Loretta Howard: The “Steel Magnolia” of Jeffersonville, Indiana

(Originally posted to Facebook on March 18th, 2021)
>In honor of Women’s History Month, we would like to tell you about someone without whom our museum might never have existed: Loretta Howard, a woman so remarkable that some at the museum still call her the “Steel Magnolia of Jeffersonville”.

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Loretta Maude Wooden (ca. 1905)


Loretta Maude Wooden was born in 1885 in Kent, Indiana. On June 23rd, 1908, at the age of 23, she married James E. Howard, the younger son of Edmonds and Laura Howard. With the death of Edmonds in 1919, James (we call him Captain Jim) took over the family’s shipbuilding business with his older brother Clyde, and in 1923 he became the company’s sole owner, with Loretta as vice president. To quote river legend Capt. Alan L. Bates, in Loretta “Jim had found a personal and business helpmate of the finest quality”.

In her role as vice president, Loretta acted as the company’s business manager, handling financial and administrative matters while her husband ran the shipyard. Since steamboat building was not as wildly profitable as it had once been, Loretta also raised chickens and sold produce from her garden to help support the family. In 1941, the Howards sold the shipyard to the federal government and retired to their mansion.

May be an image of 1 personLoretta Howard tending to her chickens. Her son Ed. J. Howard is in her arms (ca. 1910)


It had long been Capt. Jim’s dream to turn his family’s home into a museum dedicated to their legacy and to river history, but he sadly died in 1956 before he could see this fulfilled. Loretta made it her mission to see her late husband’s dream turned into a reality, and in 1958 the Howard National Steamboat Museum (now shortened to the Howard Steamboat Museum) was chartered thanks to her hard work and dedication. In addition to founding the museum, Loretta was also its first employee, giving tours of the first two floors while living in a small apartment on the third floor.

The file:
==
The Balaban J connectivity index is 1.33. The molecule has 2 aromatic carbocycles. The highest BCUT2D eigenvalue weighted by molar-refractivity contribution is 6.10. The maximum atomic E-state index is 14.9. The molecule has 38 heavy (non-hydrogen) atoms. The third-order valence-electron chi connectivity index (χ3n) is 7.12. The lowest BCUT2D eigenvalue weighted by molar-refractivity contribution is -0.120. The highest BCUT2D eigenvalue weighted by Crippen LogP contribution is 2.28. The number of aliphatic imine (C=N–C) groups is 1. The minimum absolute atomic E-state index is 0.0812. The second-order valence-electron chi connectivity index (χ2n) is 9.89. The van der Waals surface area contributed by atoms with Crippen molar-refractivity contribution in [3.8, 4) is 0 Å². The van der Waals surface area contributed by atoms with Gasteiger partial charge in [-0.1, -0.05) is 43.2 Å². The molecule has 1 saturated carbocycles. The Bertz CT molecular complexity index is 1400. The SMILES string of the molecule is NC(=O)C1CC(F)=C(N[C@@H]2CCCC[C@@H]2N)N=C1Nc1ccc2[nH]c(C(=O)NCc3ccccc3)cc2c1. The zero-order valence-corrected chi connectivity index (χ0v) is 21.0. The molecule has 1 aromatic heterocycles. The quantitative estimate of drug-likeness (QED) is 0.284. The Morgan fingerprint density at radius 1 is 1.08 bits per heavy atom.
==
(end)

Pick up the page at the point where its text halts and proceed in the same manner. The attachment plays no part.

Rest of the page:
May be an image of 1 personLoretta Howard with her husband, Capt. Jim Howard 


Even in her old age, Loretta maintained her determined and independent spirit. When asked if she was afraid to stay alone in the mansion, she replied, “I’ve got a pistol and a baseball bat. I’d like to see somebody try to break in here!” Although she moved out of the house in 1970 (climbing up and down multiple flights of stairs had become a bit much by that point), Loretta remained involved in the Jeffersonville community as a leading member of several clubs and institutions. On September 16th, 1978, Loretta Howard died at the age of 93, leaving behind a truly remarkable legacy that will always be remembered here at the Howard Steamboat Museum.

May be an image of 1 person, standing and brick wallLoretta Howard on the porch of the Howard Steamboat Museum (ca. mid-1960’s)



Bates, Alan L. “Loretta Howard”, in The Waterways Journal. June 25, 2007.

Howard, Loretta. Transcript of Personal Correspondence. Unknown date. (Found in papers of Ed. J. Howard Estate).

Howard, Loretta. “Transcription of Loretta Howard” (Taped Interview). June 5, 1977.

“Mrs. Howard, grand lady of river lore, dies at 93”. The Courier Journal (Staff and Special Dispatches). September 18, 1978.

Sutton, Carol. “Captain’s Widow To Turn Mansion Into Museum of Steamboating Era”. The Courier Journal. February 17, 1957.